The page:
How to Write Clean PYTHONIC Code With SOLID Principle #2

Simple Implementation of Open-Closed Principle in Python
pythonic_ocp

In an earlier post, you've seen how to implement the Open-Closed Principle (OCP) in Python.

In this post, I'm trying to solve an issue introduced in the earlier post. You'll see a simpler implementation of that SOLID principle to be a Pythonic solution.

Pythonic code is code that is simple, clean, and readable. That was not achieved in my last post, because it was close to Java.

The reason the code was not Pythonic is that I was literally translating the code from C# to Python. I knew that Python has features that I can take advantage of to make the code much cleaner.

But I didn't realize I can avoid following SOLID instructions written in C#.

Especially because C#, Java, and other object-oriented languages have something in common. They force you to follow a certain, rigid style that is generally unpythonic in nature.

In this tutorial, I'll show you a better way to use the Open/Closed principle in Python.

This is the second design principle (the 'O' in SOLID).

Let's start with the definition:

Software entities (modules, classes, functions, etc.) should be open for extension, but closed for modification.

I assume you already know what the OCP is. If not, please check out the first section in the OCP post.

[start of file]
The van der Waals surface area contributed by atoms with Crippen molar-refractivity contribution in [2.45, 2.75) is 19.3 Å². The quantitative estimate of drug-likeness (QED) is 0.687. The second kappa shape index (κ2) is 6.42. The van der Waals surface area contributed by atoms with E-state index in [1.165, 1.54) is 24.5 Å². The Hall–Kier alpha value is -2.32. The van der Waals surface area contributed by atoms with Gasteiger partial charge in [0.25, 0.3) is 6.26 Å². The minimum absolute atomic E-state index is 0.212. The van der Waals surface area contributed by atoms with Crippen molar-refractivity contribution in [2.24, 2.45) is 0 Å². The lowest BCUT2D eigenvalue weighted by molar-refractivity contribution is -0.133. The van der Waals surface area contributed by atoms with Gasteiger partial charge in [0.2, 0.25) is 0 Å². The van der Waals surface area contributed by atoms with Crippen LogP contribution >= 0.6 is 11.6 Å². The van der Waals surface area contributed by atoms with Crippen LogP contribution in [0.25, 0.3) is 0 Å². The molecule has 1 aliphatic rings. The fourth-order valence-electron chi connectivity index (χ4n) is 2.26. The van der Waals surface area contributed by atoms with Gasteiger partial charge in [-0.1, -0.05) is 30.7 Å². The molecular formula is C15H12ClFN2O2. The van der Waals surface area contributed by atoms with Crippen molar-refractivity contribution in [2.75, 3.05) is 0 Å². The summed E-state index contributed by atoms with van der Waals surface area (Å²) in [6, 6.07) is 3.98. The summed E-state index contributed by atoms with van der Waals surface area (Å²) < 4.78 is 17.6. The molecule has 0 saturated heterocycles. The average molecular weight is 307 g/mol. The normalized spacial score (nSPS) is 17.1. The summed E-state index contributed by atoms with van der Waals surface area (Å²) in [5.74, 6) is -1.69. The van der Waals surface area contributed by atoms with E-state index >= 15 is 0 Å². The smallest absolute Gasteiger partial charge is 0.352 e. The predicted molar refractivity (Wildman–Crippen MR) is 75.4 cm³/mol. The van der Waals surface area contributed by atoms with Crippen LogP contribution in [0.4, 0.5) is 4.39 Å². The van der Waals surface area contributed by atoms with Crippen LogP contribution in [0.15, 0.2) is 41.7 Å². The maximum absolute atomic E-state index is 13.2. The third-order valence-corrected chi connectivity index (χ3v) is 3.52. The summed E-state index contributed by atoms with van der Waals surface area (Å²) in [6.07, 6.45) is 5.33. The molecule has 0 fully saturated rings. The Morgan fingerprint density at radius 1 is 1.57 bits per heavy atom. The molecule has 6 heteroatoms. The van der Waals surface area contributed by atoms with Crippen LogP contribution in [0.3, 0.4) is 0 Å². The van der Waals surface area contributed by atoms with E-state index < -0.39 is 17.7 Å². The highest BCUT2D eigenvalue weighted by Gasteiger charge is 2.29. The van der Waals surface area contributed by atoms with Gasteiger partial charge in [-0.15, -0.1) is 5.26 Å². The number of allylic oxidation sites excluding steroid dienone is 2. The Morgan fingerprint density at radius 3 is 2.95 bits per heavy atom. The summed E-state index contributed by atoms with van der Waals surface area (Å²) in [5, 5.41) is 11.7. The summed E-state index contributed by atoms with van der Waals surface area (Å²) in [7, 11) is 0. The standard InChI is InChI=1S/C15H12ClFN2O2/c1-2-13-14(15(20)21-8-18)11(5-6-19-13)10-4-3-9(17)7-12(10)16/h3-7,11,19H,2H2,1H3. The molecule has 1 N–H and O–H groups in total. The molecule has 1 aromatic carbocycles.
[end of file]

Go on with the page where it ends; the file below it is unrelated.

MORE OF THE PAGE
Refined Example: Tax Calculator

Let's continue with the tax example discussed in the previous post, but with a little rectification. Suppose you are developing an application that includes a tax calculator.

Users can input their income as a gross salary, deduction subtracted from the gross salary, and a country of residence. Then the application is expected to return the tax payable using a mathematical equation.

Of course, this is not what a real tax application would look like but this is a simple example:

class TaxCalculator:
    def calculate(income, deduction, country):
        taxable_income = income - deduction
    if country == "Egypt":
        tax_amount = taxable_income * 0.22 # or insert the tax equation
    elif country == "Palestine":
        tax_amount = taxable_income * 0.15 # or insert the tax equation
    return tax_amount

As we can see, there is a check for the country name to calculate the tax amount for that particular country.

But what's the problem with this code? The issue here is that the code is not clean enough to be maintainable for the future.

Assume you want to add many countries to the class. You'll have to modify the code to add each country. Each country will have its own tax equation plus a new elif statement to check the same country variable. Ugly and error-prune. Plus it's not Pythonic. Let's fix this.

How to refactor to conform to OCP

To refactor such a code, you need to look at the problem at a higher level. What would make this code more idiomatic and clean Pythonic?

First, we have a class that we don't know why we really need.

Second, we have repetitive if statements that check the same variable.

Third, we just have one variable that needs to be changed to reflect the tax rate for each country.

To solve each problem, do the following:

  1. Get rid of the class and make it just one function.
  2. Get rid of the repetitive if statements and find a way to replace them with a lookup table.